This month, I will be preaching and teaching on questions that have come from the pews–we are calling it the “Ask Me Anything” sermon series, and so far the questions I have received have proven quite interesting. Initially, I had conceived of this as an opportunity for folks to ask questions about our faith and praxis. What has been interesting to me, however, is that the questions have been theological. Turns out that the folks in the pews sincerely want to know: what does it mean that we do this, and not that? What does it mean when we talk about this faith claim?
Inevitably, I have been turning to the reformed tradition and heritage of which the Presbyterian Church is a part as I have explored the questions that have been raised. Truthfully, I often do not take the time to go back to our Book of Confessions or John Calvin’s Institutes of the Christian Religion, but if this series is any indication, I believe I may have to make a better practice of it. For it has be thoroughly enjoyable to explore the family tree of our faith.
Now, if you had told me in seminary that I would gladly spend my afternoons reading through John Calvin, I might have looked at you askance. Back in seminary, the Institutes was one in a long line of required reading that generally fell into the “historical” section of my list. I was far more interested in reading contemporary theological works by Brueggeman, Cavanaugh, Yoder and Gustafson.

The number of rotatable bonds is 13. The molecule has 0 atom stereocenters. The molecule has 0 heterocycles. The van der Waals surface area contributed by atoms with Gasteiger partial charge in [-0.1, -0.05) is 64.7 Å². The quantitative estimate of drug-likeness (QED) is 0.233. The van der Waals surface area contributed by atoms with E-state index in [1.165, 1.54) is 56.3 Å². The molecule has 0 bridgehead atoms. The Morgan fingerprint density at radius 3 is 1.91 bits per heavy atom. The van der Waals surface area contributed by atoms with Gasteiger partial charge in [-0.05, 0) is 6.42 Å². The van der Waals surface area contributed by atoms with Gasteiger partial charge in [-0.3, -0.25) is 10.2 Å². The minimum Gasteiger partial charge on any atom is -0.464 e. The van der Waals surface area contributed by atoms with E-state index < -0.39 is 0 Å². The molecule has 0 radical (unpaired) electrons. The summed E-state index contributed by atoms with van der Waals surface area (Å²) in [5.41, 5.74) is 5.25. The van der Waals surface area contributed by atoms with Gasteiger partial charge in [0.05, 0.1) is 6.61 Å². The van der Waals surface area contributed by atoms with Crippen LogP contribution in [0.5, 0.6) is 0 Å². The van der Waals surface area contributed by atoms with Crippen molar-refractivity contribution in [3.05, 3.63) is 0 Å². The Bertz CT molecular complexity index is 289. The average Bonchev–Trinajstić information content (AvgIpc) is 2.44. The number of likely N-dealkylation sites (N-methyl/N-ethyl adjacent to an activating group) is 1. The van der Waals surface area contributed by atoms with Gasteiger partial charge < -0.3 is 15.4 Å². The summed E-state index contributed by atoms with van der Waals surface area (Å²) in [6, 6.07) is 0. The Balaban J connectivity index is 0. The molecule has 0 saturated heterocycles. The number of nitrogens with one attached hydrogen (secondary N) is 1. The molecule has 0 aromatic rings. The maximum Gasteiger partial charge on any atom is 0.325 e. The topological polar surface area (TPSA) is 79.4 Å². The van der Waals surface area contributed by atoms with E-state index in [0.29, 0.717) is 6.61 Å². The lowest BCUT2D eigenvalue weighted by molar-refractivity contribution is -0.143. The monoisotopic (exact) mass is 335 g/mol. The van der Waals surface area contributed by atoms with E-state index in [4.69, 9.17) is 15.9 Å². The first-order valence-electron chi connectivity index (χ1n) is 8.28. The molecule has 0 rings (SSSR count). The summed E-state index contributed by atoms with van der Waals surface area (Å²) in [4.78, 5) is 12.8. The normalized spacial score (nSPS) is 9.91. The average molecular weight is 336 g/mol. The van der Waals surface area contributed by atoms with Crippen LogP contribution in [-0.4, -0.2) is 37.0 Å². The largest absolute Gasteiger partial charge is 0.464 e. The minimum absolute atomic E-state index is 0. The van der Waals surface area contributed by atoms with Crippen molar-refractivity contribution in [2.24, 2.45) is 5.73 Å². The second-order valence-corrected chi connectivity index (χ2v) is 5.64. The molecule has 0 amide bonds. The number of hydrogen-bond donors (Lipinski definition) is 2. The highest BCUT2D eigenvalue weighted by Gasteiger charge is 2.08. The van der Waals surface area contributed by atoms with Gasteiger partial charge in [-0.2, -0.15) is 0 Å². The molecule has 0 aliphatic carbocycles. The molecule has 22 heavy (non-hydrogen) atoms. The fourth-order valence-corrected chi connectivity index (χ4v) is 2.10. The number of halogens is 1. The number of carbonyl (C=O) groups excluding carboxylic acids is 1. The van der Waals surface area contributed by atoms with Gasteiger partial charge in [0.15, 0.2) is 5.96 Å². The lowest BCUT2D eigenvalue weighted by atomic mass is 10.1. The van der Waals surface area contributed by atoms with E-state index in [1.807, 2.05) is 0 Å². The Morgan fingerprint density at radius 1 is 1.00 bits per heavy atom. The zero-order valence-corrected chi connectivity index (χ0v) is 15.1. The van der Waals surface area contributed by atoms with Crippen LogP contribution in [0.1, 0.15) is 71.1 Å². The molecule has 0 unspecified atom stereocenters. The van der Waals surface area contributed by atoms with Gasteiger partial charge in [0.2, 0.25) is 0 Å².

Perhaps I have grown in my appreciation for my own tradition, but as I sit with Calvin this time around, I find myself pleasantly immersed in his approach to interpreting the tradition. I am enjoying exploring what he has to say, wrestling with the implications of his theology, but more often than not, I find myself nodding along in agreement. And occasionally, I find myself surprised by just how contemporary he sounds.
Take this little nugget, for example, which I came across in Book 3, on the section on prayer:
Love will be the best judge of what may hurt or edify; and if we let love be our guide, all will be safe. (4.10.30)
In this particular instance, Calvin is speaking of love as a guide in our decisions respecting church government and worship. He argues that we need church constitutions, that they provide a necessary good. However, discipline and tradition do not exist for the sake if themselves. Rather, we ought to understand them as tools, aids on our journey towards our ultimate end of union with Christ. And according to Calvin, this means that sometimes we must be willing to leave behind traditions and practices that get in the way of our calling to love.
Let me just pause at this moment and reflect that Calvin sounds awfully modern here. For how often have we heard “love” thrown about in the contemporary church as the answer to nearly every problem? How often do we encounter criticisms of our tradition and its heritage which include the claim that the reformed church, and calvinism in particular, was rigid and cold, even cynical? And how often have Christians accused one another of mis-using love, of ignoring scripture about judgement and condemnation because the love of Christ sounds easier?
And yet here is Calvin intoning about love being our guide. Here is our spiritual forefather reminding us that our practice and our government ought to be ruled by love. That love may challenge us to change, to evolve, to move in new directions that are unfamiliar and perhaps even intimidating. But, he reminds us, we will do it not because it is popular, or on-trend, or culturally acceptable. We will do it because it has its root in love.
And that, friends, is why I will continue to read a 500-year old tome of theology. Because it turns out that sometimes you need to hear the wisdom of those who came before you. Sometimes you need to be reminded that the struggle of the church has deep roots, and that those who came before you have truth to share. And you will be better for pausing to hear it.